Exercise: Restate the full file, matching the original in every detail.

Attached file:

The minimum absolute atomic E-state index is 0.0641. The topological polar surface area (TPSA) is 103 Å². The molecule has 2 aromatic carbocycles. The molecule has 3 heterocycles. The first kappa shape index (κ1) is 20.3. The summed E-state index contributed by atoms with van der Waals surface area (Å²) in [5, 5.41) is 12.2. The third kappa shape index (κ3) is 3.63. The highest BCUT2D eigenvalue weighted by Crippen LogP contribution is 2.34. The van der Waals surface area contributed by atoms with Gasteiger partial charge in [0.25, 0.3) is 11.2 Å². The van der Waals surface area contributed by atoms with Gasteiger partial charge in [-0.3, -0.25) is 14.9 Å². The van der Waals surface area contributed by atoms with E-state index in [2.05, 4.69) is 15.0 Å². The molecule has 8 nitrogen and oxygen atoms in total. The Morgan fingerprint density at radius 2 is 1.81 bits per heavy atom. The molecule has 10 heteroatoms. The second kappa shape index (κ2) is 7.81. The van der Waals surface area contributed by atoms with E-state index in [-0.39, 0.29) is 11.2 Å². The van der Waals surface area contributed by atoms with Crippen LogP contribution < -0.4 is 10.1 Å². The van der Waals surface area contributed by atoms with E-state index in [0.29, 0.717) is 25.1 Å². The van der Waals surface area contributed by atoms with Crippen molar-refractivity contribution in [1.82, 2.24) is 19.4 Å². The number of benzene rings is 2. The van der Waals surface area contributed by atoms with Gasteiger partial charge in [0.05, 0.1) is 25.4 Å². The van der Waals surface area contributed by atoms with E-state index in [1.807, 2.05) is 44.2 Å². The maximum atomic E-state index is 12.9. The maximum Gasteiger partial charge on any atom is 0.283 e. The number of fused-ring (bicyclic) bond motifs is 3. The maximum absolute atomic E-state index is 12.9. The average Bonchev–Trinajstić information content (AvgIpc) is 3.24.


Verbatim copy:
The minimum absolute atomic E-state index is 0.0641. The topological polar surface area (TPSA) is 103 Å². The molecule has 2 aromatic carbocycles. The molecule has 3 heterocycles. The first kappa shape index (κ1) is 20.3. The summed E-state index contributed by atoms with van der Waals surface area (Å²) in [5, 5.41) is 12.2. The third kappa shape index (κ3) is 3.63. The highest BCUT2D eigenvalue weighted by Crippen LogP contribution is 2.34. The van der Waals surface area contributed by atoms with Gasteiger partial charge in [0.25, 0.3) is 11.2 Å². The van der Waals surface area contributed by atoms with Gasteiger partial charge in [-0.3, -0.25) is 14.9 Å². The van der Waals surface area contributed by atoms with E-state index in [2.05, 4.69) is 15.0 Å². The molecule has 8 nitrogen and oxygen atoms in total. The Morgan fingerprint density at radius 2 is 1.81 bits per heavy atom. The molecule has 10 heteroatoms. The second kappa shape index (κ2) is 7.81. The van der Waals surface area contributed by atoms with E-state index in [-0.39, 0.29) is 11.2 Å². The van der Waals surface area contributed by atoms with Crippen LogP contribution < -0.4 is 10.1 Å². The van der Waals surface area contributed by atoms with E-state index in [0.29, 0.717) is 25.1 Å². The van der Waals surface area contributed by atoms with Crippen molar-refractivity contribution in [1.82, 2.24) is 19.4 Å². The number of benzene rings is 2. The van der Waals surface area contributed by atoms with Gasteiger partial charge in [0.05, 0.1) is 25.4 Å². The van der Waals surface area contributed by atoms with E-state index in [1.807, 2.05) is 44.2 Å². The maximum atomic E-state index is 12.9. The maximum Gasteiger partial charge on any atom is 0.283 e. The number of fused-ring (bicyclic) bond motifs is 3. The maximum absolute atomic E-state index is 12.9. The average Bonchev–Trinajstić information content (AvgIpc) is 3.24.